Preventing School Violence is a Winnable Exercise
By Franklin Schargel
We cannot think it won’t happen here. “Here” is everywhere.
It was supposed to be a new school year – a fresh start with a new “normal” after being closed for an entire year. Three days into the new school year, school violence occurred in Washington Middle School in Albuquerque, NM (where I live) when a thirteen-year-old middle school student was shot and killed by another thirteen-year-old. This is having a profound and lasting impact on the school, the community, and our nation as a whole.
Schools are dealing with growing numbers of angry, young people who are disconnected from family, school, and society. The effects of Covid-19 and the closing of schools has exacerbated the already existing child anxiety, stress, and trauma.
Violence is firmly embedded in America; it is also embedded in America’s schools. No school is immune. School violence has taken place in rural towns, cities, suburbs and on Native American reservations. It has taken place in elementary, middle, high schools and universities. Some communities were poor, some middle-class or affluent and some were mostly white, others mostly children of color.
Since the school shooting in Columbine, Colorado (April 20, 1999) and continuing through the elementary shooting at Sandy Hook, in Newton Connecticut (December 12, 2014) to Marjory Stoneman Douglas High School in Parkland, Florida (February 14, 2018), a variety of government agencies (F.B.I., National Threat Assessment Agency of the U.S. Secret Service, Homeland Security) have collected data and released a series of reports in an attempt to prevent further violence. Based on my research and reports of these agencies, there are things that schools can do:
- Initiate a no-bullying policy
- Accept “zero tolerance” for threats and violence and provide implementation steps/.
- Develop and deploy a school security plan.
- Implement a conflict resolution curriculum
- Teach anger management techniques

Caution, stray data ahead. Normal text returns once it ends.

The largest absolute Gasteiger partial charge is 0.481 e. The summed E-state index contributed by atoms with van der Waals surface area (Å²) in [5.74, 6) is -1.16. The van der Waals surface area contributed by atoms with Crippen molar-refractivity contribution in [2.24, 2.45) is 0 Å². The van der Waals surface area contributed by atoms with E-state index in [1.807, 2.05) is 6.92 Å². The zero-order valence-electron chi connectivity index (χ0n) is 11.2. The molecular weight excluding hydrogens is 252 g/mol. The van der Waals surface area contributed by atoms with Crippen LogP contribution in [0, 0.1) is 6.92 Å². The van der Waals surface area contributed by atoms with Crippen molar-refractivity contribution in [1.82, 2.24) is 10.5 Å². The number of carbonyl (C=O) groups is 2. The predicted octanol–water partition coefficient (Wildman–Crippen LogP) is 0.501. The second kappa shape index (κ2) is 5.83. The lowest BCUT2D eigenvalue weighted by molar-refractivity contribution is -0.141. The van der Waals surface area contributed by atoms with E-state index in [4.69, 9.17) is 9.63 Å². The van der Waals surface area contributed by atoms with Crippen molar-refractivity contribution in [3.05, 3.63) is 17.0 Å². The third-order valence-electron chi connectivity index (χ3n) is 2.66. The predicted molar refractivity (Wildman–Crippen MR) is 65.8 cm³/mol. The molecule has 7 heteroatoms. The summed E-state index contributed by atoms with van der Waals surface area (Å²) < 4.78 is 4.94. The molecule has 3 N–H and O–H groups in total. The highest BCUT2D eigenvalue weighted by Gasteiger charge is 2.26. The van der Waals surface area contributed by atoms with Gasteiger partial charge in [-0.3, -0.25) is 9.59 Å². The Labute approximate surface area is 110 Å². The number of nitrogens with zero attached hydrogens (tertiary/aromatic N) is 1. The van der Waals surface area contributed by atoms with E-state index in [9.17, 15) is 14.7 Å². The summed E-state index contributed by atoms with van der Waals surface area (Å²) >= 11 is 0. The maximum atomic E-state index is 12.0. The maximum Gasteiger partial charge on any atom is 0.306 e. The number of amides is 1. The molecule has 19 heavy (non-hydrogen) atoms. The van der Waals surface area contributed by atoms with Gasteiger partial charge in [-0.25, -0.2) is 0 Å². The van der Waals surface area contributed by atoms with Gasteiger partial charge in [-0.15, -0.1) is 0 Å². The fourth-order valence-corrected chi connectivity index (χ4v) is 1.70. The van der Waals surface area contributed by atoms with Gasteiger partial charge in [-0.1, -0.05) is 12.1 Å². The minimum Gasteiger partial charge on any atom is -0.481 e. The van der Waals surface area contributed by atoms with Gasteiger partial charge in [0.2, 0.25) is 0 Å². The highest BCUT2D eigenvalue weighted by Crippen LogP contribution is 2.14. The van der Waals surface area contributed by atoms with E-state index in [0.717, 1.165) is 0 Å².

- Actively engage all stakeholders (students, teachers, staff, parents, law enforcement, the business community, Chambers of Commerce)
- Form a Threat Assessment Team.
- Have a Crisis Management Plan developed with the input of students, parents, law enforcement, and the outside community.
- Establish fair, equitable rules, and consequences and enforce them.
- Make the school family-friendly inviting parents and families to get involved.
- Establish student “ambassadors” in classrooms and in the halls to make the school more inviting to new students.
- Establish family “ambassadors” making the school more inviting to parents and community members.
- Establish a school dedicated website to allow students to anonymously report, signs of bullying, and potential signs of violence, etc.
- Train staff to identify and address practical steps of potential school violence.
- Involve the disenfranchised. Provide a voice for everyone.
- Be proactive without being repressive.
- Increase supervision in spots that have been identified as potential sources of school violence (lunchroom, bathrooms, gyms, athletic field, perimeter of school).
- Teach cooperation by assigning projects that require collaboration.
- Take immediate action when violence is observed. All teachers and staff must let students know they care and will not allow anyone to be mistreated.
- Confront bullies. Invite parents or guardians of both those accused of violence and the victims to the school and attempt to resolve the issue expeditiously.
- Invite into the school/district experts on possible causes and what the staff can do to deal with the variety of school violence issues.
- Provide protection for victims. This can take the form of developing a buddy system.
- Develop contingency plans (“If this doesn’t work, we could try….”).
The job of schools is to prevent school violence, not to react to it once it has occurred.
About the author
Franklin P. Schargel is a former classroom teacher, school counselor and school administrator who successfully designed, developed and helped implement a process that dramatically increased parental engagement, increased post-secondary school attendance and significantly lowered his Title 1 high school’s dropout rate. The U.S. Department of Education, Business Week, Fortune Magazine, National Public Radio (NPR) the Public Broadcasting System (PBS) and The New York Times have recognized his work. In addition, Schargel served as the Education Division Chair of the American Society for Quality and helped develop the National Quality Award, the Malcolm Baldrige Award for Education.
Schargel is an internationally recognized speaker, trainer and author of thirteen best-selling books. His last published book: “Who Will Teach The Children? Recruiting, Retaining and Refreshing Highly Effective Educators” has been published by School Success Network Press. In addition, he has written over 100 published articles dealing with school reform.
This article was originally published by The Learning Counsel, a research institute and news media hub focused on providing context for the shift in education to digital curriculum.